Assuntos
Dor Crônica/terapia , Continuidade da Assistência ao Paciente , Infecções por Coronavirus , Manejo da Dor/métodos , Pandemias , Pneumonia Viral , Idoso , Betacoronavirus , Humanos , Fatores de Risco , Estados Unidos
10.
Pain Physician ; 23(4S): S183-204, 2020 08.
Artigo em Inglês | MEDLINE | ID: mdl-32942785

RESUMO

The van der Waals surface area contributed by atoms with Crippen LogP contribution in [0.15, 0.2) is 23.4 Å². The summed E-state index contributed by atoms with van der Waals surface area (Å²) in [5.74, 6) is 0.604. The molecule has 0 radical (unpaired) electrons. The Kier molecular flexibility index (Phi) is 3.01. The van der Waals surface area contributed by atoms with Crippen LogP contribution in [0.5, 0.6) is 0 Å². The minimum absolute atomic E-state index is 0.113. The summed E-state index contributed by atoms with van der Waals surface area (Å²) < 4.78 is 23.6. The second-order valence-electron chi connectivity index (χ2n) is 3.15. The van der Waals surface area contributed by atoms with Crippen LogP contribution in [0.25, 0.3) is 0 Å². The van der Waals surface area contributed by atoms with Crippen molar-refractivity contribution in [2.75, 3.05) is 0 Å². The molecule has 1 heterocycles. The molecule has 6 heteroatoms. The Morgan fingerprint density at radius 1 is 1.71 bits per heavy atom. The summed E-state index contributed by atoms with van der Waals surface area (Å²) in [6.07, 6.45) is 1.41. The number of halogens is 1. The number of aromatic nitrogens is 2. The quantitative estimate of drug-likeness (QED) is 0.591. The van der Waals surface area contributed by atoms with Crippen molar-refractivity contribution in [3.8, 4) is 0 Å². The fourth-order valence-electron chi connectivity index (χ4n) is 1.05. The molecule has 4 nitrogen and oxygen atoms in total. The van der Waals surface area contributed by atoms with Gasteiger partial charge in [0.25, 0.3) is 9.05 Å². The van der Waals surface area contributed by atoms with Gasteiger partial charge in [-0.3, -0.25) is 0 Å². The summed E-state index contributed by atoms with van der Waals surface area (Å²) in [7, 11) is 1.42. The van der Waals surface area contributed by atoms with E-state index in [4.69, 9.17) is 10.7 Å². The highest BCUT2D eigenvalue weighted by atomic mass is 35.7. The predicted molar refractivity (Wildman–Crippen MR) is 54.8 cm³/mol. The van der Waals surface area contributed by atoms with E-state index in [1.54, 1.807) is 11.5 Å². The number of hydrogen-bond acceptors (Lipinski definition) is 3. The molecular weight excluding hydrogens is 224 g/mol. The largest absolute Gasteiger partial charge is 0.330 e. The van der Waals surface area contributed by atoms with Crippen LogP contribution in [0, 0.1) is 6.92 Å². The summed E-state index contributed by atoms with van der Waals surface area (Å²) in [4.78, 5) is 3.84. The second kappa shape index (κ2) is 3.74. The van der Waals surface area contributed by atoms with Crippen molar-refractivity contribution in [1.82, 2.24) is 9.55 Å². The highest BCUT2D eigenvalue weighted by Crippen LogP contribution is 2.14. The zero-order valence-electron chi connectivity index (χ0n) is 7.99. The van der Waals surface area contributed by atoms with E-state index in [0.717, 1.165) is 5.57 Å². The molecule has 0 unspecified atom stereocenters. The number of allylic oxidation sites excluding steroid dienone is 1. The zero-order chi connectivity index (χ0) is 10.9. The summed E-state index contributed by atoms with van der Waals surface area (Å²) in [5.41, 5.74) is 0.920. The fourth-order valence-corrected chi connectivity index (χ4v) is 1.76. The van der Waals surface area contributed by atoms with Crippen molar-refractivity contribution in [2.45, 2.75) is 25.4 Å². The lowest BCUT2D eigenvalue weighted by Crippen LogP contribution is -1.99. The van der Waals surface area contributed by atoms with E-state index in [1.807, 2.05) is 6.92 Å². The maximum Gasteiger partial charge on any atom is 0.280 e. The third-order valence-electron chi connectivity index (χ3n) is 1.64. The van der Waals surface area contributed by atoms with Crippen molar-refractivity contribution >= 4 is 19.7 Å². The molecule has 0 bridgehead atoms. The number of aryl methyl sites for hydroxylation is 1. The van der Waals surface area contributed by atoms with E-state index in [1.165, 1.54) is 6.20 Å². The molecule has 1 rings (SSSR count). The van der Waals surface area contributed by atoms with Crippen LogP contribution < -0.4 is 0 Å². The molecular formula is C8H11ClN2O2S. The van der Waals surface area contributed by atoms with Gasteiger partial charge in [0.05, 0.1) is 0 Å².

BACKGROUND: The COVID-19 pandemic has worsened the pain and suffering of chronic pain patients due to stoppage of "elective" interventional pain management and office visits across the United States. The reopening of America and restarting of interventional techniques and elective surgical procedures has started. Unfortunately, with resurgence in some states, restrictions are once again being imposed. In addition, even during the Phase II and III of reopening, chronic pain patients and interventional pain physicians have faced difficulties because of the priority selection of elective surgical procedures.Chronic pain patients require high intensity care, specifically during a pandemic such as COVID-19. Consequently, it has become necessary to provide guidance for triaging interventional pain procedures, or related elective surgery restrictions during a pandemic. OBJECTIVES: The aim of these guidelines is to provide education and guidance for physicians, healthcare administrators, the public and patients during the COVID-19 pandemic. Our goal is to restore the opportunity to receive appropriate care for our patients who may benefit from interventional techniques. METHODS: The American Society of Interventional Pain Physicians (ASIPP) has created the COVID-19 Task Force in order to provide guidance for triaging interventional pain procedures or related elective surgery restrictions to provide appropriate access to interventional pain management (IPM) procedures in par with other elective surgical procedures. In developing the guidance, trustworthy standards and appropriate disclosures of conflicts of interest were applied with a section of a panel of experts from various regions, specialties, types of practices (private practice, community hospital and academic institutes) and groups. The literature pertaining to all aspects of COVID-19, specifically related to epidemiology, risk factors, complications, morbidity and mortality, and literature related to risk mitigation and stratification was reviewed. The evidence -- informed with the incorporation of the best available research and practice knowledge was utilized, instead of a simplified evidence-based approach. Consequently, these guidelines are considered evidence-informed with the incorporation of the best available research and practice knowledge. RESULTS: The Task Force defined the medical urgency of a case and developed an IPM acuity scale for elective IPM procedures with 3 tiers. These included urgent, emergency, and elective procedures. Examples of urgent and emergency procedures included new onset or exacerbation of complex regional pain syndrome (CRPS), acute trauma or acute exacerbation of degenerative or neurological disease resulting in impaired mobility and inability to perform activities of daily living. Examples include painful rib fractures affecting oxygenation and post-dural puncture headaches limiting the ability to sit upright, stand and walk. In addition, emergency procedures include procedures to treat any severe or debilitating disease that prevents the patient from carrying out activities of daily living. Elective procedures were considered as any condition that is stable and can be safely managed with alternatives. LIMITATIONS: COVID-19 continues to be an ongoing pandemic. When these recommendations were developed, different stages of reopening based on geographical regulations were in process. The pandemic continues to be dynamic creating every changing evidence-based guidance. Consequently, we provided evidence-informed guidance. CONCLUSION: The COVID-19 pandemic has created unprecedented challenges in IPM creating needless suffering for pain patients. Many IPM procedures cannot be indefinitely postponed without adverse consequences. Chronic pain exacerbations are associated with marked functional declines and risks with alternative treatment modalities. They must be treated with the concern that they deserve. Clinicians must assess patients, local healthcare resources, and weigh the risks and benefits of a procedure against the risks of suffering from disabling pain and exposure to the COVID-19 virus.